Party for Nepal Shakes off the Fines

Party for Nepal Shakes off the Fines

$500 noise control fine wiped for Red Cross donation

house party held to raise funds for the crisis in Nepal had its fine for “unreasonable noise” revoked by the Dunedin City Council (DCC).

The party, held at the “Melocasa” flat on the corner of Union and Queen streets on 14 May, was organised to raise funds for Nepal after two major earthquakes hit the nation. Security and food were provided at the event, which was organised by students Sam Fraser and Zac Fraser. The pair flew bands, such as LAKES from Auckland, to play at the party.

Roslyn McGill, team leader for Environmental Health at the DCC, said the fine was imposed after “approximately eight noise complaints” were made in relation to the party.

George Steele-Mortimer, a resident at Melocasa, said they “stopped all live music at ten”. However, “our mistake was leaving the equipment out on the stage, resulting in a couple of intoxicated individuals reinitiating the music”. Steele-Mortimer said he believes this was the “only mistake” made all night. McGill said although the organisers agreed to stop the party early, “it got out of control after ten and that resulted in a seizure of equipment”.

The resulting fine for not complying with the noise regulations was $500, approximately the same as the funds raised. “When we heard that all our hard effort to raise some money for those who desperately needed it was going to be used to fuel the shutting down of more Dunedin parties, we were pretty barred up to say the least,” said Steele-Mortimer.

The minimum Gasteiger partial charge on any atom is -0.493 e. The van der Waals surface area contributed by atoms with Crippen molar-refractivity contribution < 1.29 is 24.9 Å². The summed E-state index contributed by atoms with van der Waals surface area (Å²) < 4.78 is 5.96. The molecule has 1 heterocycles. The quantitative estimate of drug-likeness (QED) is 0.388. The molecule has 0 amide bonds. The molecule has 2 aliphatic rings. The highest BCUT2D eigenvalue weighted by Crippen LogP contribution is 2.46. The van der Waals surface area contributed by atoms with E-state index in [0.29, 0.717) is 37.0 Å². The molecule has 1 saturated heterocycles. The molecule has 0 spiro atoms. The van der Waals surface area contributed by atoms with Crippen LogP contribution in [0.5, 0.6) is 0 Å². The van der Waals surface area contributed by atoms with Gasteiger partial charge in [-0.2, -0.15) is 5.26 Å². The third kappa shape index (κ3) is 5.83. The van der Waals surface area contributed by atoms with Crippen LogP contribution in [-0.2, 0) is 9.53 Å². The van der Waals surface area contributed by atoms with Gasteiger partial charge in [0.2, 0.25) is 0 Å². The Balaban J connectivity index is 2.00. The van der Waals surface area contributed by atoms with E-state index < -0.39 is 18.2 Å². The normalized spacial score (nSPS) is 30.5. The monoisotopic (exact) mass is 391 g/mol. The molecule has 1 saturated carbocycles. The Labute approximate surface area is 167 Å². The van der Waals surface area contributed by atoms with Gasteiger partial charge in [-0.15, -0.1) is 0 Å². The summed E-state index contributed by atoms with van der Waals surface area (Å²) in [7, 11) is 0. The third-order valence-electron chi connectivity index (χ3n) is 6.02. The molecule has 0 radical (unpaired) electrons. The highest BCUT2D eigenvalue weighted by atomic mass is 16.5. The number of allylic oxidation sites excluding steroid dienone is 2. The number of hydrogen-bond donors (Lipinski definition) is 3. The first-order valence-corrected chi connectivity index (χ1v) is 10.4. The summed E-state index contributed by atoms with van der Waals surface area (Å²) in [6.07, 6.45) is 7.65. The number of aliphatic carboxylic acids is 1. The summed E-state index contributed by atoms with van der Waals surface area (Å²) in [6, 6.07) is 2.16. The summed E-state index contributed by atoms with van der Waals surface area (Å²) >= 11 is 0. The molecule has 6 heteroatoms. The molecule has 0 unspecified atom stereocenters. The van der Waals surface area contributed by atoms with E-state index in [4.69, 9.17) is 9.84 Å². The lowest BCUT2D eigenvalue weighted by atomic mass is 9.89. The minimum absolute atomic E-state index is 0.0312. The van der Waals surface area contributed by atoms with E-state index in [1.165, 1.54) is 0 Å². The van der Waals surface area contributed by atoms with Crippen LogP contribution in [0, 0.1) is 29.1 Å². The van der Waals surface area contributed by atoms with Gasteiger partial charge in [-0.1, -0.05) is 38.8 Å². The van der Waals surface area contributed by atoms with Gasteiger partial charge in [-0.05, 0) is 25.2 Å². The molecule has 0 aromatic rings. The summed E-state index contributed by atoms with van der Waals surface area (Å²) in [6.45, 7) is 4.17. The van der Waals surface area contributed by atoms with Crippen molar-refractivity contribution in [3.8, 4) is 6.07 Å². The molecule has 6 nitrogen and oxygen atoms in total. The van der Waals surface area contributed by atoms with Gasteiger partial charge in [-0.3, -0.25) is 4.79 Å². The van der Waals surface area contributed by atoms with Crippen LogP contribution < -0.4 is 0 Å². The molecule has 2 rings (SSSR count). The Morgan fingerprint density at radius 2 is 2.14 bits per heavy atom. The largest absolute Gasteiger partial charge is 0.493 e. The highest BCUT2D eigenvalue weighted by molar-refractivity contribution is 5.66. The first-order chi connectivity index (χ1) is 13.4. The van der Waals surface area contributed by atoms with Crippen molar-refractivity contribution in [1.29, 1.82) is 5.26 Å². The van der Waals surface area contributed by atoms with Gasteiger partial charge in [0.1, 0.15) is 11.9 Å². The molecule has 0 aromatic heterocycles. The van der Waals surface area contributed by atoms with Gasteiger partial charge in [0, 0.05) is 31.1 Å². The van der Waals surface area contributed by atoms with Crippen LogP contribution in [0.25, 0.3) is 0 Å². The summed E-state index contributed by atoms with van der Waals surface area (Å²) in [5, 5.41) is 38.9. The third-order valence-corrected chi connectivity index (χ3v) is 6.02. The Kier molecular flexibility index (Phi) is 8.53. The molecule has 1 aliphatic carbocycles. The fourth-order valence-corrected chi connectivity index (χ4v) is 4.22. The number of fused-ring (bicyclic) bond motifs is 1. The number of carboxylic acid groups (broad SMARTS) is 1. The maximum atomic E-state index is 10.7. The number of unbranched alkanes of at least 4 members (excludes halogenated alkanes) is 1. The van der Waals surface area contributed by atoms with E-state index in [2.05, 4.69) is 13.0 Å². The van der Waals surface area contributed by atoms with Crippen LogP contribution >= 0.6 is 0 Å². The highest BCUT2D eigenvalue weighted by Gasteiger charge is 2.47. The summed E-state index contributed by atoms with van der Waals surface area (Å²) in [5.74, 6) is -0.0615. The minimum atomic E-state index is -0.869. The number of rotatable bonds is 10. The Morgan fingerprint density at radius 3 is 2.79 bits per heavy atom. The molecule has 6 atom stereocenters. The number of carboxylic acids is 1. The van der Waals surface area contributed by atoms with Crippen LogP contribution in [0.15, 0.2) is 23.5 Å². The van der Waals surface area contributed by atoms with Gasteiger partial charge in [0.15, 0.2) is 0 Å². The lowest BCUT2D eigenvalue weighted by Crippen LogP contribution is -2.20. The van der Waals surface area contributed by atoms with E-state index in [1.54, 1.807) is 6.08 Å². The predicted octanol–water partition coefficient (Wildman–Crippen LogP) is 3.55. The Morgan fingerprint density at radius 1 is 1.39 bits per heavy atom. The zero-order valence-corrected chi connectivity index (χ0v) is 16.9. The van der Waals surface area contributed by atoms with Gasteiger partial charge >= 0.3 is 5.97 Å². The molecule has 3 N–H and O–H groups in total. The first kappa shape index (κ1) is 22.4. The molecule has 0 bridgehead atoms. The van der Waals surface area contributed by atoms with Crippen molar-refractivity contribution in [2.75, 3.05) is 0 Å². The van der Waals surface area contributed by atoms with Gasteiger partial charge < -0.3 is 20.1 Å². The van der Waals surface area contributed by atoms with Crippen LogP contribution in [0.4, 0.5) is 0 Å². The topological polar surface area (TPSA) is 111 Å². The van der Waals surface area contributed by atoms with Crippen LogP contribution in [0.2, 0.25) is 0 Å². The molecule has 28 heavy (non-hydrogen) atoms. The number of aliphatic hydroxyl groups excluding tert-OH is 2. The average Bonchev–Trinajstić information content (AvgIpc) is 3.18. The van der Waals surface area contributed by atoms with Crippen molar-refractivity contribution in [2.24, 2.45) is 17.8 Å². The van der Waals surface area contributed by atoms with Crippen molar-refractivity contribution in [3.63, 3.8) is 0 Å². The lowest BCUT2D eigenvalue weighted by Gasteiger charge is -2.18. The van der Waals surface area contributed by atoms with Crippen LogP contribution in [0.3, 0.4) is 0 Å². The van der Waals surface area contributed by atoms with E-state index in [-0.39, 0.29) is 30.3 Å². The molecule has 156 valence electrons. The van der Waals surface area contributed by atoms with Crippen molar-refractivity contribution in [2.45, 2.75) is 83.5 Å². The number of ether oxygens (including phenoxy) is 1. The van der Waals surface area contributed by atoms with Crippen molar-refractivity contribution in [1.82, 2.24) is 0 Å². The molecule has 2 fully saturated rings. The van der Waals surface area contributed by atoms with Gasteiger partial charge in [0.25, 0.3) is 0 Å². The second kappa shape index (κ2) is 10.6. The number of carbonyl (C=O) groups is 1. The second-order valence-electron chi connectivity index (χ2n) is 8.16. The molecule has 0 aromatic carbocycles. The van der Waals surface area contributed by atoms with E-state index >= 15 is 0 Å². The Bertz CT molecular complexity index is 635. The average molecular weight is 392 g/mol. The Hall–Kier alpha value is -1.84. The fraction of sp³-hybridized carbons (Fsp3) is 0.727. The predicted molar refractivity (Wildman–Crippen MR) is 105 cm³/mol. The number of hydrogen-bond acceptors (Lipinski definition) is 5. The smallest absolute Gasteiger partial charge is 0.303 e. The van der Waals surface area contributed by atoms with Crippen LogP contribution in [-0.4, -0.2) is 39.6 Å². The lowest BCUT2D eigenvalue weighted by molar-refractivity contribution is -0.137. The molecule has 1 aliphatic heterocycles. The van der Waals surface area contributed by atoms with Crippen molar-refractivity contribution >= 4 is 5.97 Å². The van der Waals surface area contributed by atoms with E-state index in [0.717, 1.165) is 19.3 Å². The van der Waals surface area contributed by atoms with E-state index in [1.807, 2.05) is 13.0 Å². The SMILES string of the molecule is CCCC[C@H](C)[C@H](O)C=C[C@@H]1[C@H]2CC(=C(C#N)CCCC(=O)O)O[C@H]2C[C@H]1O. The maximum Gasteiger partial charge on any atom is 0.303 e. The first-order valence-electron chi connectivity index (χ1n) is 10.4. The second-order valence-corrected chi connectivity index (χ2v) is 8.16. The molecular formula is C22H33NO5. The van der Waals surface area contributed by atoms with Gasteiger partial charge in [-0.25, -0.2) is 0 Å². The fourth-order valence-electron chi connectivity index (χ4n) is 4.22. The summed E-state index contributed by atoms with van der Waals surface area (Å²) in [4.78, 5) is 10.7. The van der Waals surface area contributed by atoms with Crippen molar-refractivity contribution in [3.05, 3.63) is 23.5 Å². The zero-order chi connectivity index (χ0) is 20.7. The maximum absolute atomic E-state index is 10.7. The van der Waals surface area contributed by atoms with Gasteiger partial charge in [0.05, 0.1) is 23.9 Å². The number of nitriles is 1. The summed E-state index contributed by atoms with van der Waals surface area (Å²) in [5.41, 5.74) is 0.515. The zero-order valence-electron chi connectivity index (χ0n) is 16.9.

The flat asked the council if they could instead donate the money to the Red Cross relief efforts, which the DCC agreed to. Steele-Mortimer said it’s “fantastic to see humans with emotions behind the nine-to-five face”.

“We are always taught to resort back to a ‘rule book’,” said Steele-Mortimer. “However, the best outcome in this instance was to divert away from what the law states and do direct good to the people who needed it.”

McGill agreed, saying the DCC had “run the gauntlet of a registry role versus trying to supply a good customer contact, and that was an excellent initiative by the flat to come up with that”. 

“[We] are aware that they attempted to have a party that was under control and we acknowledge their attempts and so we were happy to meet with them half way,” she said.

The money has now been donated to the Red Cross to assist with its work in Nepal.

This article first appeared in Issue 13, 2015.
Posted 10:44am Sunday 24th May 2015 by Joe Higham.